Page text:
Newsletter Article – Measuring Financial Literacy
By Parul Agarwal
The case of little response from the target population towards both the conventional and innovative financial products in rural areas has received a lot of global attention. It has been suggested that low literacy levels and, more importantly, the lack of financial awareness are responsible for this phenomenon. In order to address this issue, numerous financial literacy training programmes have been designed, tested, and implemented using various methods and technological setups. Significant research has also been done to evaluate the effectiveness of these training programmes but their contrasting and inconclusive results are hardly of any use to the policymakers. All this muddled up landscape of financial literacy can be attributed to the lack of a universal definition of the term, making it difficult to tag an individual as “Financially Literate”. Although the need and importance of financial education has been acknowledged globally, there exists no benchmark to measure the success of efforts that are put in to achieve it.
Each of the implementing agencies that are working in this realm of financial literacy develops the training programme as per its own customized definition of the concept. Some focus on savings and financial planning, others also include numeracy, banking or borrowing practices to the list. Customization is required but it ought to be done as per the actual need of the target community and not according to implementer’s perception about it. Although customization is necessary, it ought to be as per the need of target community and not as per implementer’s perception about financial literacy.
Clubbing all the assumed essential components together, we attempted to develop a tool to measure perceived financial knowledge & capability and comfort with basic formal financial services (financial literacy) of 397 people across nine states of the country. What follows are the findings from the first part of data collection that was done for the purpose i.e. some findings on the self-reported financial knowledge and capability of people who might not have obtained a formal financial literacy training. Graphs 1.1 and 1.2 summarize these.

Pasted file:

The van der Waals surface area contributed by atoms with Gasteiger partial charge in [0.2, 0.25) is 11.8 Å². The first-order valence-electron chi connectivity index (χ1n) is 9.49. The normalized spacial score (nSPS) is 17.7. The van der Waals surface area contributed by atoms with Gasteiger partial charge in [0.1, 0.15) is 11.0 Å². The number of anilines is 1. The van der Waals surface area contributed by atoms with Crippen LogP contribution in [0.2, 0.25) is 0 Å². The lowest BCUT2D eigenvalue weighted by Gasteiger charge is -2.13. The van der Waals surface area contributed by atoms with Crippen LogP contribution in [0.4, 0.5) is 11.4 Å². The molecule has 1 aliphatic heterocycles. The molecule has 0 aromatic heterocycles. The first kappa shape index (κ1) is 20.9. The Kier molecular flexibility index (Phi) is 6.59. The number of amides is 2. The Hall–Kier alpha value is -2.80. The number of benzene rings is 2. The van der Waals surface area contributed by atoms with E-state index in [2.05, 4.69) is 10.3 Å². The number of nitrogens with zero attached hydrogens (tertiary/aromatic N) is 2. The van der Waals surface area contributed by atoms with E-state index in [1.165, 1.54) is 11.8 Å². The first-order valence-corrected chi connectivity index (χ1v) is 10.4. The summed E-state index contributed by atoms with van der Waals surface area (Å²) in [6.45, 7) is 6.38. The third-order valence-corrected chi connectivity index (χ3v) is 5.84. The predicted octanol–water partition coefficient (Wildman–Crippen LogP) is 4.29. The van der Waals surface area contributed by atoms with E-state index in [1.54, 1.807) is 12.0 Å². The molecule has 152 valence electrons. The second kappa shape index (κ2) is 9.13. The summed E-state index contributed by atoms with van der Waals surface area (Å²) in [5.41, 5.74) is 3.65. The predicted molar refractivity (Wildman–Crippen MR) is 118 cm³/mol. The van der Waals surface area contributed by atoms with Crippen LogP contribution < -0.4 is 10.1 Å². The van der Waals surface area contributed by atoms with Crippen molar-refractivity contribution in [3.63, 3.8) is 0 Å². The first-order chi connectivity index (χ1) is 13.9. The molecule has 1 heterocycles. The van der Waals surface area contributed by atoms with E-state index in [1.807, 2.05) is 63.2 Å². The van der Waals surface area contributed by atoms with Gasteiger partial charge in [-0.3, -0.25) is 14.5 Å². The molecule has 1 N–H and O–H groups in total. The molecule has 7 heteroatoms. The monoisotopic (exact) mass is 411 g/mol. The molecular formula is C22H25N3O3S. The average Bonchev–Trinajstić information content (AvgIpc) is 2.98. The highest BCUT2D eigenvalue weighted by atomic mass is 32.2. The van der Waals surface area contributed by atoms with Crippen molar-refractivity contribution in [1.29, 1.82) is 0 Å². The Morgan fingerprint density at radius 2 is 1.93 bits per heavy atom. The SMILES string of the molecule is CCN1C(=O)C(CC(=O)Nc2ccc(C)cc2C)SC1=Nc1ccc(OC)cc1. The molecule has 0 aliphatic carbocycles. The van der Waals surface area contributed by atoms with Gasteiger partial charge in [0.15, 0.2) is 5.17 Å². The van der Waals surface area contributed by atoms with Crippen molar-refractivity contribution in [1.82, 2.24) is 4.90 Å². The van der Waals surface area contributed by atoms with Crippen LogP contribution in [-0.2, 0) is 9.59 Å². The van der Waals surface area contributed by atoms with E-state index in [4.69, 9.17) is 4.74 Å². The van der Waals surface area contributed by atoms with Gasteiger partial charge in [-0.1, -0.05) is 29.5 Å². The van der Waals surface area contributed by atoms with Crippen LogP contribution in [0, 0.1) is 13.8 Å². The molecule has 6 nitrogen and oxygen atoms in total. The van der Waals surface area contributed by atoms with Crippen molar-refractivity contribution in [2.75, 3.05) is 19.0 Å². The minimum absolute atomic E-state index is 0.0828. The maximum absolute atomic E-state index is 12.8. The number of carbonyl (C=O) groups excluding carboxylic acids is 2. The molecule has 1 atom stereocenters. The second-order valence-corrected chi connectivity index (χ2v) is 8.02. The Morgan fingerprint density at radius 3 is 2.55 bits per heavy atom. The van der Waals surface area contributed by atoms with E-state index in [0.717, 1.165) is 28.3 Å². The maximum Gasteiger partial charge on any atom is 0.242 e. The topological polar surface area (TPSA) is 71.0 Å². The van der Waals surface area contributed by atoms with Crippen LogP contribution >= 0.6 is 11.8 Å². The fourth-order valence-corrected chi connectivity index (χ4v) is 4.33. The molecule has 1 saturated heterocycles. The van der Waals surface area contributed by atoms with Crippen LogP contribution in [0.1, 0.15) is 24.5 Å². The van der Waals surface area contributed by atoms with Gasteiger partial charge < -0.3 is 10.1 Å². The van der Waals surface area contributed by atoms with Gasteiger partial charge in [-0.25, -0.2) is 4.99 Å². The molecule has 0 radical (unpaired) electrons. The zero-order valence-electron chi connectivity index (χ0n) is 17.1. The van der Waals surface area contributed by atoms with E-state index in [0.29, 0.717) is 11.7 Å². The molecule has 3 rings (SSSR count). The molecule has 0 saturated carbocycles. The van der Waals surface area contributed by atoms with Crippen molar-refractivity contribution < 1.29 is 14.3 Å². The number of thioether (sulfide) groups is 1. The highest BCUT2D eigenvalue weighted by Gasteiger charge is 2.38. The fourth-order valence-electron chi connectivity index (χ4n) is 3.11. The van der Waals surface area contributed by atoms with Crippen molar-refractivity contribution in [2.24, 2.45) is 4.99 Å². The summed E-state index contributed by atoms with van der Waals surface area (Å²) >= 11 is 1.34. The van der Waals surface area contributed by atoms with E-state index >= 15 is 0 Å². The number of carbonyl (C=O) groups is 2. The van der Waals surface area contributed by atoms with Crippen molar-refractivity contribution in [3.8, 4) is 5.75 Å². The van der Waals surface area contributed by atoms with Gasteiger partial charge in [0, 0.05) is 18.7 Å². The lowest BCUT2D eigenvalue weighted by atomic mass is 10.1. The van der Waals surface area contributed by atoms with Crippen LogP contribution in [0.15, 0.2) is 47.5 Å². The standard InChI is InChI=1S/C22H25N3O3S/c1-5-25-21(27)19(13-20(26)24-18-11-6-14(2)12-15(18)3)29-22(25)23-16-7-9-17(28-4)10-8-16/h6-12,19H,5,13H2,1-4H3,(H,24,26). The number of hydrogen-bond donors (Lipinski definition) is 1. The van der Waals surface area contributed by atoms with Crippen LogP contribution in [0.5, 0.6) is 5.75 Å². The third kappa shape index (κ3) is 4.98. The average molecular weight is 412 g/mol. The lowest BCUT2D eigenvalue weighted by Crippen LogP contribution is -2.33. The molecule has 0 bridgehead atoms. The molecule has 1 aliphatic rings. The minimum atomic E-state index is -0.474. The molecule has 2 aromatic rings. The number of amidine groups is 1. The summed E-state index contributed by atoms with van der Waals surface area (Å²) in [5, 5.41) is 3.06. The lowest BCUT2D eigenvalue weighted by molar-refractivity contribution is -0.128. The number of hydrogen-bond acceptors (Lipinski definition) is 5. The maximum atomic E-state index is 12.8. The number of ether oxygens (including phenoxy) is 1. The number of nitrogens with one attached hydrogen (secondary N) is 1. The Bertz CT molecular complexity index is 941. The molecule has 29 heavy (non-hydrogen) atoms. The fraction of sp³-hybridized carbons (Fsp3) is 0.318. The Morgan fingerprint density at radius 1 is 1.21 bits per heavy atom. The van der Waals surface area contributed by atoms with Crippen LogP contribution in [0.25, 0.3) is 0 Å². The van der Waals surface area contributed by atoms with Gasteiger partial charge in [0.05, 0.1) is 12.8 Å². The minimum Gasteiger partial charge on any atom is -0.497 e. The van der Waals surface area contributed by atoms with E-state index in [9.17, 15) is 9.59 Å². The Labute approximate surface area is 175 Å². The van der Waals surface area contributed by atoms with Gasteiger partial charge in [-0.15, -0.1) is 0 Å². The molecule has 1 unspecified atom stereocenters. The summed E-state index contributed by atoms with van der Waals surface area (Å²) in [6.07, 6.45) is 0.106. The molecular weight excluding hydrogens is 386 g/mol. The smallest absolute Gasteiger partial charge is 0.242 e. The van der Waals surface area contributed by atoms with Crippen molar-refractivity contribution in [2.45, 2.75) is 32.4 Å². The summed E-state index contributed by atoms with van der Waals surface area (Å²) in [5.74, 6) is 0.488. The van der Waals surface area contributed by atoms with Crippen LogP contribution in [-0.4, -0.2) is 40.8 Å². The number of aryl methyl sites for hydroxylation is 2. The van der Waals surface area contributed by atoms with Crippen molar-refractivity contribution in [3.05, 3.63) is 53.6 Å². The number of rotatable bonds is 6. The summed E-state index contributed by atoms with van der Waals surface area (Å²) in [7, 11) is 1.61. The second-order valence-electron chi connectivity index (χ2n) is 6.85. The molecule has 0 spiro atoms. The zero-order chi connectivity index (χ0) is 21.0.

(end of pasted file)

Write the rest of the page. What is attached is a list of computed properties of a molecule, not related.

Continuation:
As depicted by graph 1.1, people in Maharashtra, Tamil Nadu, Gujarat and Orissa rate their knowledge of ‘credit options in the neighbourhood’ the highest. People in rural Karnataka report that they know very little about insurance, banking products, and credit options available to them and do not know at all about the complex financial terms like equity investment. Overall, people think that they are aware of the credit options available to them. With this information, if an organization were to develop a training programme, it should focus on generating awareness of insurance programs more than that of credit options and banking products.. The programme should be designed in a manner that it focuses more on some aspects in some parts of some states as per the need assessment that can be done this way.
Graph 1.2 shows that people from Tamil Nadu who were interviewed are most confident about their financial capability. Also noted is that there is little confidence regarding unexpected financial shocks, indicating a need for guidance regarding preparing for the future and saving for emergency. Likewise, there should be counselling regarding money management for those not confident about their families’ financial stability.
Given this level of variation, need of the sector is to clearly define financial literacy, at least the goals of such a programme so that it can be designed effectively. After this is done, the onus lies with the implementing agencies to categorize the target community based on the need assessment exercise that they ought to conduct (may be similar to the one mentioned above) and then design and provide the required customized intervention.